Proteolytic degradation of the extracellular matrix by metastatic tumor cells is initiated by the formation of invadopodia, i.e., actin-driven filopodia-like membrane protrusions endowed with matrix-degradative activity. A signaling cascade involving neural Wiskott-Aldrich syndrome protein and the Arp2/3 actin nucleating complex is involved in actin assembly at invadopodia. Yet, the mechanism of invadopodia formation is poorly understood. Based on their role as actin nucleators in cytoskeletal rearrangements, including filopodia formation, we examined the function of Diaphanous-related formins (DRF) in invadopodia formation and invasion by breast tumor cells. Using small interfering RNA silencing of protein expression in highly invasive MDA-MB-231 breast adenocarcinoma cells, we show that three members of the DRF family (DRF1–DRF3) are required for invadopodia formation and two-dimensional matrix proteolysis. We also report that invasion of a three-dimensional Matrigel matrix involves filopodia-like protrusions enriched for invadopodial proteins, including membrane type 1 matrix metalloproteinase, which depend on DRFs for their formation. These data identify DRFs as critical components of the invasive apparatus of tumor cells in two-dimensional and three-dimensional matrices and suggest that different types of actin nucleators cooperate during the formation of invadopodia. [Cancer Res 2009;69(7):2792–800]
- Rho GTPases
Tumor cell invasion across tissue boundaries and metastasis are dependent on the capacity of invasive cancer cells to breach the basement membrane (BM) and migrate through the three-dimensional interstitial collagen network ( 1, 2). One major route of invasion requires tumor cells to proteolytically cleave extracellular matrix (ECM) components via a mechanism involving matrix-degrading proteases ( 3). In particular, extracellular proteases belonging to the matrix metalloproteinase (MMP) family, including transmembrane membrane type 1 MMP (MT1-MMP), play a crucial role in cancer dissemination by degrading and remodeling ECM components ( 4– 8).
Intriguingly, when invasive cancer cells are grown on a two-dimensional ECM substratum layered on glass, matrix proteolytic activity is restricted to invadopodia, which correspond to actin-rich finger-like structures protruding into the matrix and enriched in MT1-MMP ( 9– 13). Neural Wiskott-Aldrich syndrome protein (N-WASP) and the Arp2/3 complex, both components of the actin polymerization machinery, are required for invadopodia formation and thus have been proposed to assemble actin filaments at invadopodia ( 14, 15). The cytoskeletal protein cortactin is also enriched at invadopodia and is critical for the formation and activity of these structures possibly through stabilization of the actin network and, as recently suggested, by controlling delivery/recruitment of MMPs at invadopodia ( 10, 11, 16– 18). Furthermore, members of the Rho family of small GTPases are required for invadopodia formation ( 12, 15, 19). In particular, Cdc42 was shown to control the formation of invadopodia in human melanoma and rat mammary adenocarcinoma tumor cell lines through activation of the N-WASP/Arp2/3 complex cascade ( 14, 15), whereas we recently implicated Cdc42 and RhoA in the mechanism of invadopodia formation and MT1-MMP delivery in breast adenocarcinoma MDA-MB-231 cells ( 12). However, the complete machinery of invadopodia formation in cancer cells remains poorly understood. Based on the filopodia-like morphology of invadopodia ( 16, 20), it was postulated that formins might elongate actin filaments in invadopodia ( 14, 21).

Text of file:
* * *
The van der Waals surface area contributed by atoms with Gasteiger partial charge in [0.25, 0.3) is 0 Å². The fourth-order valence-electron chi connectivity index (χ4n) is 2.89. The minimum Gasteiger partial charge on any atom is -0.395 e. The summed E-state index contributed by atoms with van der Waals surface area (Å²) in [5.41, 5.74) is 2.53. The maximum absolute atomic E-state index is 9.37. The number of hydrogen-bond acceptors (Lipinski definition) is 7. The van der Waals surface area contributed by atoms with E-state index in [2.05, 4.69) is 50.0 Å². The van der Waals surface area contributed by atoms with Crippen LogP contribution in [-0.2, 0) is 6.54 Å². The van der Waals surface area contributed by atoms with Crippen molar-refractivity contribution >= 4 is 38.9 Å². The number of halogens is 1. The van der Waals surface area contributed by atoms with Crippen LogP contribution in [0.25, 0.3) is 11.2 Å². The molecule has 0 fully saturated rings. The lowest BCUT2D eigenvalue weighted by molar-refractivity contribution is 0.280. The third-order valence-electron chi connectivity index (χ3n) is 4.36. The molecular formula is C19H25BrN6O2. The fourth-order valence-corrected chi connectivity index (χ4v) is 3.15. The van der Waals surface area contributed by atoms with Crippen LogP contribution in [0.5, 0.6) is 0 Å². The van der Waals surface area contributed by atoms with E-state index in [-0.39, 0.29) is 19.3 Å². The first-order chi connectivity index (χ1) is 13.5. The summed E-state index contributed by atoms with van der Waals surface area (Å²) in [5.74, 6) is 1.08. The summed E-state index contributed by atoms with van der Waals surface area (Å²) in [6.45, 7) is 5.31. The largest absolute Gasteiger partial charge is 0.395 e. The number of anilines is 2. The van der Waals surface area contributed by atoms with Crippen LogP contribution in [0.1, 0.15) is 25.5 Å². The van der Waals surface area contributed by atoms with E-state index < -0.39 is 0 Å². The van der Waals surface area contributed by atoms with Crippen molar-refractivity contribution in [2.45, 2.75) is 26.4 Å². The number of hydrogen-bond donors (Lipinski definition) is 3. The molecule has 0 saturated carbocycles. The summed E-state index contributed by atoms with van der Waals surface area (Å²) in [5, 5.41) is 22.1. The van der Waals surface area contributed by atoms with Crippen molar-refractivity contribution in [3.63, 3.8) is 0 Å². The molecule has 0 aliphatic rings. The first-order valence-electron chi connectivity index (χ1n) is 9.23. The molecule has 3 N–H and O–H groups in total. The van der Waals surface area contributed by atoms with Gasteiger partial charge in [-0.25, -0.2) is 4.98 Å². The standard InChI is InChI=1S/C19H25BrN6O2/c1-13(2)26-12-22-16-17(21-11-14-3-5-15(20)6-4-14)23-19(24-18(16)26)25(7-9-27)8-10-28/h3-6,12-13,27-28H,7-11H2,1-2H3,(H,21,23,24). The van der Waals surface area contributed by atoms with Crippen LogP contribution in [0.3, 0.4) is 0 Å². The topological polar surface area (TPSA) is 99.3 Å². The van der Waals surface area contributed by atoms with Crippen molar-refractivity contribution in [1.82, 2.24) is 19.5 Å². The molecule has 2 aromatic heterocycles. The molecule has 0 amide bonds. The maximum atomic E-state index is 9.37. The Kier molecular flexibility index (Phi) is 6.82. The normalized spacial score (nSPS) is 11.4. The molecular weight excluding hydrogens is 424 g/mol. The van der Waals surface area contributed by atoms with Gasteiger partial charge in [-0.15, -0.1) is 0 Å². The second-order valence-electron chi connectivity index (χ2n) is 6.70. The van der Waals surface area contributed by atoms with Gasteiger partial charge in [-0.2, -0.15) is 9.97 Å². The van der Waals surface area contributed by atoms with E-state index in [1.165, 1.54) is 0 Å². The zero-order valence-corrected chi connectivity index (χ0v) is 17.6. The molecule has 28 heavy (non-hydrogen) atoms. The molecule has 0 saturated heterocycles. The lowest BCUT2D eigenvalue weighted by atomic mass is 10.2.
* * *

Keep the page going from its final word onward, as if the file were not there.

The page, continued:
Formins are filamentous actin (F-actin) nucleators that polymerize linear filaments through conserved formin homology domains ( 22). Among the formin family, Diaphanous-related formins (DRF) produce linear actin filaments that are the hallmarks of stress fibers and filopodia ( 23– 27). In addition, DRFs are downstream effectors of active Rho GTPases, RhoA, and Cdc42 ( 22). Roles for DRF1 during formation of membrane protrusions by tumor cells and invasion have been recently reported ( 28, 29). However, the function of DRF proteins in invadopodia formation and in the acquisition of invasive phenotypes by cancer cells has not been thoroughly explored.
In this study, we assessed the contribution of DRF1, DRF2, and DRF3 to the invasion capacity of human MDA-MB-231 cells, a highly invasive cell line of basal-like breast tumor phenotype, the most aggressive form of breast cancers ( 30). Our data show a pivotal role of DRF proteins during invadopodia formation in two-dimensional and three-dimensional matrices for BM degradation and invasion by breast cancer cells.
Materials and Methods
Antibodies. Mouse monoclonal antibody for DRF1 was obtained from BD Biosciences. Goat polyclonal anti-DRF2 was purchased from Santa Cruz Biotechnology. Mouse MT1-MMP monoclonal antibody was a gift from Dr. M.C. Rio (Institut de Génétique et de Biologie Moléculaire et Cellulaire). Monoclonal mouse anti–β-actin antibody (clone AC15) was from Sigma-Aldrich. Monoclonal anti-RhoA was provided by Dr. J. Bertoglio (Institut National de la Sante et de la Recherche Medicale U461). Monoclonal anti-cortactin (Clone 4F11) and anti-phosphotyrosine (pY; Clone 4G10) antibodies were obtained from Millipore. AlexaFluor-phalloidin, rabbit polyclonal anti-pY antibody, and antimouse IgG Alexa488 antibody were from Invitrogen. Horseradish peroxidase–conjugated and fluorescently conjugated secondary antibodies were from Jackson ImmunoResearch Laboratories.